I want to be careful in engaging in romanticism though, as I’m well aware that the smartphone also has its downsides.

I’ve written before about time poverty and cited, specifically from The Economist:

New technologies such as e-mail and smartphones exacerbate this impatience and anxiety. E-mail etiquette often necessitates a response within 24 hours, with the general understanding that sooner is better. Managing this constant and mounting demand often involves switching tasks or multi-tasking, and the job never quite feels done. “Multi-tasking is what makes us feel pressed for time,” says Elizabeth Dunn, a psychology professor at the University of British Columbia in Vancouver, Canada. “No matter what people are doing, people feel better when they are focused on that activity,” she adds

Luckily, I’ve never had the sort of job that puts me in this sort of situation. I’m more likely to spend unwarranted time on doctor’s appointments or therapist emails than my job. But it’s quite possible I’m one of the lucky ones or that retail workers tend not to be as flooded with work-related emails.

Whatever the reasoning, I don’t aim to make smarphones out to be the savior of the slacker.

It’s not only possible but currently the case in some areas that smartphones are doing more harm than good for our ability to slack. This isn’t some sort of intrinsic point against technology though. People who say that this somehow “proves” that technology is an oppressive tool are missing the point.

Yes, technology is of course a tool. But it can be used as liberation and oppression within the same society. That’s often how tools work in modern society where the state, capitalism and other oppressive systems shape much of our lives. They end up distorting possible liberatory tools for their own purposes. Not in some grand conspiracy but rather through mutual self-interest in being able to maximize their personal benefits.

But whatever the current state of affairs may be, we must try to harness these technologies the best way possible.

For me, that means keeping myself from not getting depressed at work. It means connecting with friends, reading interesting books, listening to good music and doing whatever I can to at least vaguely disassociate myself from what I’m doing.

Another thing that helped was when I did useful things with my time that made me feel like work was actually productive. Sure, getting the money is nice and all but the actual process of getting the money wasn’t exactly thrilling. So if I could finish a book or work on a book review, write some jokes down for a stand-up routine or whatever, then I felt at least a little better about me being at work.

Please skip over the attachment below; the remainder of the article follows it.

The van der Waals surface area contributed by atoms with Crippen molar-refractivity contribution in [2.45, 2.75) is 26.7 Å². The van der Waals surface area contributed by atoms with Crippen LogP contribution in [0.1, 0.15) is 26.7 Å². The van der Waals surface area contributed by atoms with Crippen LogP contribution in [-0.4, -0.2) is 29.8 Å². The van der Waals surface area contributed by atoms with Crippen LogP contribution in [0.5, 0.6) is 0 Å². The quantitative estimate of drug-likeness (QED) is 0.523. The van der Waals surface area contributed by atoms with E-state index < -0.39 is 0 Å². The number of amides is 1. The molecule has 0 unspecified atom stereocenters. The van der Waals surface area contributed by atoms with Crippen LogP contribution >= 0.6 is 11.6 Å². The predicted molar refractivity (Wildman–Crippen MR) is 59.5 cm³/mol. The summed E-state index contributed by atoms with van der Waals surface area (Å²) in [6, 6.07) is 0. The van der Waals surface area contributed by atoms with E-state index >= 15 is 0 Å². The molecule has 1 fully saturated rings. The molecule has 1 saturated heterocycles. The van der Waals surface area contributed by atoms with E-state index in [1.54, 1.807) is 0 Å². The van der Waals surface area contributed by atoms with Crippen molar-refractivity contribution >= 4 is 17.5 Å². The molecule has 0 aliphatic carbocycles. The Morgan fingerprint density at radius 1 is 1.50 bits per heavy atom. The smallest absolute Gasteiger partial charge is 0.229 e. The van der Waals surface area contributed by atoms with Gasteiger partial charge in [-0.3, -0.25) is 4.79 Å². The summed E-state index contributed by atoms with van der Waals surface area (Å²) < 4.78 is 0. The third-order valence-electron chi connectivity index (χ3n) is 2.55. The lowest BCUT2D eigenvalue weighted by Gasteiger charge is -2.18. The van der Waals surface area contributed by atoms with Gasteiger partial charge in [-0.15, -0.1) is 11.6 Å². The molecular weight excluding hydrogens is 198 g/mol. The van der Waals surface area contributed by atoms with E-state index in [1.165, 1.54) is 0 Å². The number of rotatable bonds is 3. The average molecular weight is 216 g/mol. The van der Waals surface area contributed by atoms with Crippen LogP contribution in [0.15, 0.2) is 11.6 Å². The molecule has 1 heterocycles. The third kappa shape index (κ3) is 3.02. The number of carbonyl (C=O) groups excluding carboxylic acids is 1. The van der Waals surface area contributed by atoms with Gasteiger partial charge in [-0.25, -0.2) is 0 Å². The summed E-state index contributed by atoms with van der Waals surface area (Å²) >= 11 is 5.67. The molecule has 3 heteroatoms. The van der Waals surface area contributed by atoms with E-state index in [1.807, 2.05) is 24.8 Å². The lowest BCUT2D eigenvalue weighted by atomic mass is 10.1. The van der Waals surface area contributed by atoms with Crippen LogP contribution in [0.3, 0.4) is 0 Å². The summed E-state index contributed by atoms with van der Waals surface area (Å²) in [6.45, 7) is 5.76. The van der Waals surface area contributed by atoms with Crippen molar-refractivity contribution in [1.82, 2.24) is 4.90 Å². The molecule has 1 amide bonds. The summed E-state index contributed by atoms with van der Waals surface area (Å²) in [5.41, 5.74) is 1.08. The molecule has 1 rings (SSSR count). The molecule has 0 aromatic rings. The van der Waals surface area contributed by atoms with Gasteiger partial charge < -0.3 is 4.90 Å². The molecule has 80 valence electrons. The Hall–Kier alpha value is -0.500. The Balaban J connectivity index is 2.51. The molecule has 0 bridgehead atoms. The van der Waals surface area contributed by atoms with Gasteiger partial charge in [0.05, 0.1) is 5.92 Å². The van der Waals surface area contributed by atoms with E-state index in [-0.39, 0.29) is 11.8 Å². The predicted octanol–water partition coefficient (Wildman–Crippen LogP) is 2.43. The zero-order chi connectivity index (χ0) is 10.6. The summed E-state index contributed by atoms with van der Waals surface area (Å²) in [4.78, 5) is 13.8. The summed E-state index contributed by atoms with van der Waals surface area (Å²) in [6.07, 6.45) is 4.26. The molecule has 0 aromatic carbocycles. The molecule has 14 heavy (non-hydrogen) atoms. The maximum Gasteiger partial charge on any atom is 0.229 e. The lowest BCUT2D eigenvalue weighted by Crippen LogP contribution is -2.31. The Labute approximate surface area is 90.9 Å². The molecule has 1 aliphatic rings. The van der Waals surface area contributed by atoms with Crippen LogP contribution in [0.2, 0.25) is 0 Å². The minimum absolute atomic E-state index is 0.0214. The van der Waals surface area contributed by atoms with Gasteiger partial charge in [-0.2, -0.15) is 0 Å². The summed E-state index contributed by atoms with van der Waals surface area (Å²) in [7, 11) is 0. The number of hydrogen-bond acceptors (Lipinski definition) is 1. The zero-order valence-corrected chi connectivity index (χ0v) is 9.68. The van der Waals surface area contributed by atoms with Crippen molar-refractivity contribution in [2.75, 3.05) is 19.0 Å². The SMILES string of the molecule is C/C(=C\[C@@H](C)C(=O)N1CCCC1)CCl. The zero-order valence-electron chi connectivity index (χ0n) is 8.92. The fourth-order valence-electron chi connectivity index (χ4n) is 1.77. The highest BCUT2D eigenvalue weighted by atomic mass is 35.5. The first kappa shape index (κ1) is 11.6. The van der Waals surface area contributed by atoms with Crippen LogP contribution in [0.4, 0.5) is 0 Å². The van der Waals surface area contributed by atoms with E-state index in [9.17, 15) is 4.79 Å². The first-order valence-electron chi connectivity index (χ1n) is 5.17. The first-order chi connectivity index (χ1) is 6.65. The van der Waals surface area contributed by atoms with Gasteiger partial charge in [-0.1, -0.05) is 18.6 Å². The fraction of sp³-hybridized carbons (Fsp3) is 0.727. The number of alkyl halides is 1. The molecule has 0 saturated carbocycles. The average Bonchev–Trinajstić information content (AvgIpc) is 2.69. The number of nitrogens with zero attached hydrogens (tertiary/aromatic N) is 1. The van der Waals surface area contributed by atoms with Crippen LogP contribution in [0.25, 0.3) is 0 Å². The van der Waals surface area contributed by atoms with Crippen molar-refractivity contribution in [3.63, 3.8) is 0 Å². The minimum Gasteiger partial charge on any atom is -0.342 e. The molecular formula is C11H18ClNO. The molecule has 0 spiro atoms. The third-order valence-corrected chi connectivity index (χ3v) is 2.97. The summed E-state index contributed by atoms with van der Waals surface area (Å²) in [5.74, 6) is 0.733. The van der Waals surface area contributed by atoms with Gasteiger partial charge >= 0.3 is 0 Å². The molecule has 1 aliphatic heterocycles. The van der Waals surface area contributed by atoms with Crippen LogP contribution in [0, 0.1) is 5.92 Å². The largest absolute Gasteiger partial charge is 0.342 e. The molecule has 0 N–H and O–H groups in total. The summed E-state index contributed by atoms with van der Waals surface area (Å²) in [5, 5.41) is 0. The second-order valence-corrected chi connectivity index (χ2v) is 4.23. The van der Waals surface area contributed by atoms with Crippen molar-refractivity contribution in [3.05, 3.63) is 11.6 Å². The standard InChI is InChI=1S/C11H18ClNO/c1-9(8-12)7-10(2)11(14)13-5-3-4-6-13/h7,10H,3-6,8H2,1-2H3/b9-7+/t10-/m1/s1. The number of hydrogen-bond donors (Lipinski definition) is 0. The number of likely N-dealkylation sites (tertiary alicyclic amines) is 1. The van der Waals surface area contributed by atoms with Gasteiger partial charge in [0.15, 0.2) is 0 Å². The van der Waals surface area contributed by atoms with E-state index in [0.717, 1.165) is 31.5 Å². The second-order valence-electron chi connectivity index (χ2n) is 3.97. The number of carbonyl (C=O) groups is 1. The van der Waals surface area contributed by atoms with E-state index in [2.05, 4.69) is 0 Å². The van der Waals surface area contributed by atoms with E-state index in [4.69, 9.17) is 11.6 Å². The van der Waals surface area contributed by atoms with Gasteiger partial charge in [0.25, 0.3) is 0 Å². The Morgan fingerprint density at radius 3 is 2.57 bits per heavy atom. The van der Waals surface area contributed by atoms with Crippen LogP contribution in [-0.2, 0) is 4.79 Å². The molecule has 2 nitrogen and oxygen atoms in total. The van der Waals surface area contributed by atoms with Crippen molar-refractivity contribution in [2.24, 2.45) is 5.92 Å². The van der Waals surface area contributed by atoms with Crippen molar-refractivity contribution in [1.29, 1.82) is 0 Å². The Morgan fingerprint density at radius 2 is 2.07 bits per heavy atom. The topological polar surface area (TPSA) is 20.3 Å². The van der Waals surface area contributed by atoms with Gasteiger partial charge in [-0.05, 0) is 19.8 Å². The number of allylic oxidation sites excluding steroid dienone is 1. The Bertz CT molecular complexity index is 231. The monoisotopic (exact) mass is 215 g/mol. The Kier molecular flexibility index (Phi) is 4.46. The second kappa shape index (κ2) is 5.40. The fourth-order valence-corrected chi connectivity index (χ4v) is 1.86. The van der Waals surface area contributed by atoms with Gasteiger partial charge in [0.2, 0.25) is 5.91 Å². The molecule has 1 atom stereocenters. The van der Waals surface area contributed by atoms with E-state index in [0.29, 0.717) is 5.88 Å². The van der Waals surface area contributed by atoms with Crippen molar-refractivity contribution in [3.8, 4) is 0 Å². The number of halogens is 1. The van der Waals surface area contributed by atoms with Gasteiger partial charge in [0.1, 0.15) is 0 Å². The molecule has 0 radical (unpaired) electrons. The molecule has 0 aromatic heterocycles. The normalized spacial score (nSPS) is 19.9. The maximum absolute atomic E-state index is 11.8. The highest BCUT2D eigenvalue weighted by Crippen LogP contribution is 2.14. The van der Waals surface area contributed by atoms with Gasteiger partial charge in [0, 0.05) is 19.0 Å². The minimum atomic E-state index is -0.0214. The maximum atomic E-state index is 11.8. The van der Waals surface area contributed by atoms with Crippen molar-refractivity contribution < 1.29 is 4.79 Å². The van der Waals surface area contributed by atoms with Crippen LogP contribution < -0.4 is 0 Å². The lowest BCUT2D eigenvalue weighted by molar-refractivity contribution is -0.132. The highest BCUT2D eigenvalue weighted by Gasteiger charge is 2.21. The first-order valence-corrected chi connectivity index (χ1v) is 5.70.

To that end, and it’s a reformist end to be sure, smartphones definitely helped me.

Past reformism and ameliorating the effects of state-capitalism I’d suggest that both the state and capitalism can often sow the seeds of its own destruction. These new technologies (with smartphones being among them) have aided us all keep more connected with the ones who matter in our lives. They’ve helped us coordinate on strategies or tactics to undermine those aspects of our lives we oppose.

It’s helpful to frame smartphones as a platform from which more liberatory tools can come from. Applications in particular can be crafted towards aiding workers coordinate strikes through PGP encrypted chats on the go. I can also imagine an application that monitors where you are in relation to where your boss is through a sort of Waze system.

What I mean by that is that you would be connected to various other workers on an encrypted channel. Within this channel there may be an IRC or some way to ping each other and communicate that if you’re doing something (working to rule, practicing a slow down or something else) that the boss is coming.

There might also be an application built specifically for slackers at work. An application that might cater to your interests and give you certain websites, articles, forums, videos, music, etc. This combination of things would have the goal of trying to make your time at work feel less meaningless. Another ameliorative tactic to be sure but still an important one.

Because, in the end, having a smartphone has done a lot for me at work, while I get to do next to nothing.